If they truly believe whites (or men, or straight people, etc) are superior/”normal”/godly/etc. whatever argument you try to present against it is by their principle already flawed if you are not one of their kind or if you are but sympathise with the other groups.

            Ask them to “prove” that whites are superior? Yes, they will do that if you let them, but not by logic, but by eradicating or crushing anything that is not. They are buying weapons and gaining political power, all while you prepare a well-thought “conflicting statement” that disproves their point.

          • I agree Skrybe
            But It defeats the purpose to waste your time on the basis of a few words that are clearly wrong, dont empower them treat the comment with the same respect, not worth responding too, they wont listen to lodgic anyway!
            BillyBunt “opinions are like ass hole’s everyone like to show they have one and most think there’s dont stink”

          • Words directly lifted from statements by Alt-right influential speakers
            Not disagreeing, just wondering who said this and what makes them ‘alt-right’? Because so far I’ve seen alt-right apply to people who are actual far-right fascists, and people who have nothing to do with Nazism but disagreed with far-left politics and have been labelled Alt-right by Antifa idiots.

          • Is this some sort of a trick question? Those words were said by the very same person who coined the term “alt-right”, and who is one of their ideology leaders, Richard Spencer.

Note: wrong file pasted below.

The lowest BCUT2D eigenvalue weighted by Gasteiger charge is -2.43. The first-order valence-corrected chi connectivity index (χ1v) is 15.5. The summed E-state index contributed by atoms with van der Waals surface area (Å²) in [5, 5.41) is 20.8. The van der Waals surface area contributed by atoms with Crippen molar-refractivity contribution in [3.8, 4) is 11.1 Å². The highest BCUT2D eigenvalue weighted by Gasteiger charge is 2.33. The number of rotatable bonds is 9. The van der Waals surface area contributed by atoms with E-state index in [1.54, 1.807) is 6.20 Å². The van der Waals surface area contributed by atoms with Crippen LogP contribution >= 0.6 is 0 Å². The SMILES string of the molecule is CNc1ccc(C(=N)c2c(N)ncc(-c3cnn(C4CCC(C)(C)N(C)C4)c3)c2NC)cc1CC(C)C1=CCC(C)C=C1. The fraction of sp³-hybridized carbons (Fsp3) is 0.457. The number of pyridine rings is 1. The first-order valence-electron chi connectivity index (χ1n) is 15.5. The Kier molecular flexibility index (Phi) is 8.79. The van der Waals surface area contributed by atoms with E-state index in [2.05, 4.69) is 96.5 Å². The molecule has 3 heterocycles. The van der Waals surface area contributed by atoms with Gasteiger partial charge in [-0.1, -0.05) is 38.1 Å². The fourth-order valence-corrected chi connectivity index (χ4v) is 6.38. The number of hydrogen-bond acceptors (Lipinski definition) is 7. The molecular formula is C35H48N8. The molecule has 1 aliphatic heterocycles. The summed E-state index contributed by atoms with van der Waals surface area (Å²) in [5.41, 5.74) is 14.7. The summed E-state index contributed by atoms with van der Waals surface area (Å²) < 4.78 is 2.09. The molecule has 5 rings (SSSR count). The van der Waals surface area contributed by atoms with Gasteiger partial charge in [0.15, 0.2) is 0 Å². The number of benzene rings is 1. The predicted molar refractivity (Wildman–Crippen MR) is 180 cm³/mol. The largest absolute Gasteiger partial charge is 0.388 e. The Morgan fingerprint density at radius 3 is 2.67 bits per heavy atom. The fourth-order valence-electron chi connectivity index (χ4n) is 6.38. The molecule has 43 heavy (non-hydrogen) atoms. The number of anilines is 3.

Now my turn to ask a question: Even assuming that you were truly ignorant of this, why when somebody says “yes, there are people who nowadays still uphold the Nazi ideals”, your first instinct is to chalk it to overreacting or lies by their opposition, rather than believing that it may be true?

  • Australia does have a bill of rights, the Bill of Rights Act 1688 (UK), inherited at the time of federation.

    It would not be difficult to also reference relevant high/supreme court rulings on the topic that have been made in other Commonwealth countries

  • When “free speech” is applied across the board it invariably leads to the loud and obnoxious having freedom and the quiet, the underrepresented and the timid being VIGOROUSLY repressed because the created environment automatically allows them to be shouted down and over due to their natural quietness, calmness and the time and consideration they take to speak. “Free speech” implemented without intelligence and qualification becomes only “Free speech for the loud and/or dumb” which is what we see happening all over the place at the moment.

  • I suspect the reason many Aussies think we have free speech is because we’re so inundated by American media. Aussies have become confused about what rights we actually have since they see various rights repeated in TV shows and movies and forget they stem from a completely different country.

  • “Free anything” what a pipe dream regardless of a bill of what? ” RIGHTS” that’s as much of a pipe dream that “FREE” is!
    more like we have what big buisness allows us to have or the disease like manipulation Facebook shows we dont have; A CHOICE!